By Bethany Anderson
Choosing an estate trustee (executor) is an important decision and your ideal choice will depend on a number of factors. Spouses often appoint each other but need to consider an alternate estate trustee for after both spouses have passed away, or in case the surviving spouse has become incapable.
There are some qualities that you should ensure the person you are appointing has, such as trustworthiness, organization, possibly negotiation skills, and at least a basic understanding of finances. As you age, you should also consider the age of your alternate estate trustee and try to find someone younger than you, if possible.
It is best to appoint Estate Trustees who reside in Ontario, or within Canada. Appointing a Trustee who resides in the United States, for instance, can carry with it a host of issues, such as cross border taxation concerns, the requirement to post a bond, and practical/logistical issues related to dealing with assets in Ontario.
The people you appoint need not be experts in all fields; a proper Will usually provides your Trustees with the power to hire the professionals he or she may require, such as accountants, lawyers, financial planners, etc., and to pay them their ordinary fees.
Your Estate Trustees are fiduciaries and need to make decisions that they will be responsible for, however, they should be able to work with the assistance of professionals in their respective fields.
Remember that being appointed estate trustee can be a daunting task. It can be quite a lot of work and you might be putting your potential estate trustee in a tough spot. It is always best to ensure that the person you have in mind is comfortable being appointed, has the time to dedicate to such a task and does not feel that they have a conflict of interest. Sometimes circumstances and family dynamics are such that a person may feel that they are not the right person for the role and it is best to have that information and respect it. An honest discussion can be beneficial and will likely prevent a situation where the appointed trustee chooses not to act when the time comes.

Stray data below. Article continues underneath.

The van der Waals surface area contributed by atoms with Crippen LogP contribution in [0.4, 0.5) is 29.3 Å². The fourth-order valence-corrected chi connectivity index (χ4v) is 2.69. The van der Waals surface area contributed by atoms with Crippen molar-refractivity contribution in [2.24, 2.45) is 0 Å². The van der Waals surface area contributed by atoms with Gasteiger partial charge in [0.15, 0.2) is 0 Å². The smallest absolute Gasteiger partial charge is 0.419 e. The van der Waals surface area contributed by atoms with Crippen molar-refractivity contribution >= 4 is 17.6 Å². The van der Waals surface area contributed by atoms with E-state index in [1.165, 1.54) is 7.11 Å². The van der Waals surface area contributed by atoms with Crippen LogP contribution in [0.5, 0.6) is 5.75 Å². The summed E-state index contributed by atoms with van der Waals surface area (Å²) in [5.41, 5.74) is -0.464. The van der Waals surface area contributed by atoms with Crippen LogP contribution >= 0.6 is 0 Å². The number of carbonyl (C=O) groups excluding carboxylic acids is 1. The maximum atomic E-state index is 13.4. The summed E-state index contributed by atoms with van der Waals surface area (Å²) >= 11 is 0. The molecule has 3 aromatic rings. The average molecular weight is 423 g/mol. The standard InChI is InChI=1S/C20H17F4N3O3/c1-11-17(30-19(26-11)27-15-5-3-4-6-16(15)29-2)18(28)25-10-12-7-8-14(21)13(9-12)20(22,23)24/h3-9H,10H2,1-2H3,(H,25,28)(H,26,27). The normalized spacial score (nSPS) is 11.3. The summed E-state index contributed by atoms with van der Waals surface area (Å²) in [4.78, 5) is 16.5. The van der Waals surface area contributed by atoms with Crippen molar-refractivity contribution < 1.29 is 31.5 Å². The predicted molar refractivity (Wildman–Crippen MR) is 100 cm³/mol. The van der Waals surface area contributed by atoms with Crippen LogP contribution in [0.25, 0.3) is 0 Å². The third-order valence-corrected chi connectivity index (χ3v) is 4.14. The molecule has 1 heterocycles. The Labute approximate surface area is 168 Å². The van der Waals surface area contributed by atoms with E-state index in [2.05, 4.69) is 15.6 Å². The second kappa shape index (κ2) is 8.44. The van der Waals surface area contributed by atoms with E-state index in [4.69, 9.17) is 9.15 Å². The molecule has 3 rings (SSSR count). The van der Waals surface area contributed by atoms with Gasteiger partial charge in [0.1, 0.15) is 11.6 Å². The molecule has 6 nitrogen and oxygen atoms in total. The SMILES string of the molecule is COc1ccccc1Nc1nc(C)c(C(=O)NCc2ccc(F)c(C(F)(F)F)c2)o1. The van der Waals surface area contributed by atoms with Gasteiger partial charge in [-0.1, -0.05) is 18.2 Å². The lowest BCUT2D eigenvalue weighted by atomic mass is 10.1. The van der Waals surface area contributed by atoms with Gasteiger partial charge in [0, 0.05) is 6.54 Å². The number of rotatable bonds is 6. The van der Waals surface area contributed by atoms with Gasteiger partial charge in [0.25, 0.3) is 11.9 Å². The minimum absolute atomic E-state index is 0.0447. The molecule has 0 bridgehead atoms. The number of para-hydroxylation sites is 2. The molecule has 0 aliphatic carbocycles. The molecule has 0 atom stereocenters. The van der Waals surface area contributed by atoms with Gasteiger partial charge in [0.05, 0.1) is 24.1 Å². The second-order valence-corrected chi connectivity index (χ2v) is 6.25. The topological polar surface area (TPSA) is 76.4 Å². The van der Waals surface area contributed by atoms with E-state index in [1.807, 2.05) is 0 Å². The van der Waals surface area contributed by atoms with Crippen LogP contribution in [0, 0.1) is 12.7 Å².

Depending upon your situation, a professional trust company can also be a good option. Trust companies will usually wish to review the draft Will, and it is normal for them to ask you to include specific clauses to ensure they are able to act. Your estate planning lawyer will be able to work with you to ensure that your Will reflects your wishes and contains the powers required by the trust company.
Bethany runs the Wills and Estates department at MGPC
You can contact Bethany with your estate planning questions at: banderson@gage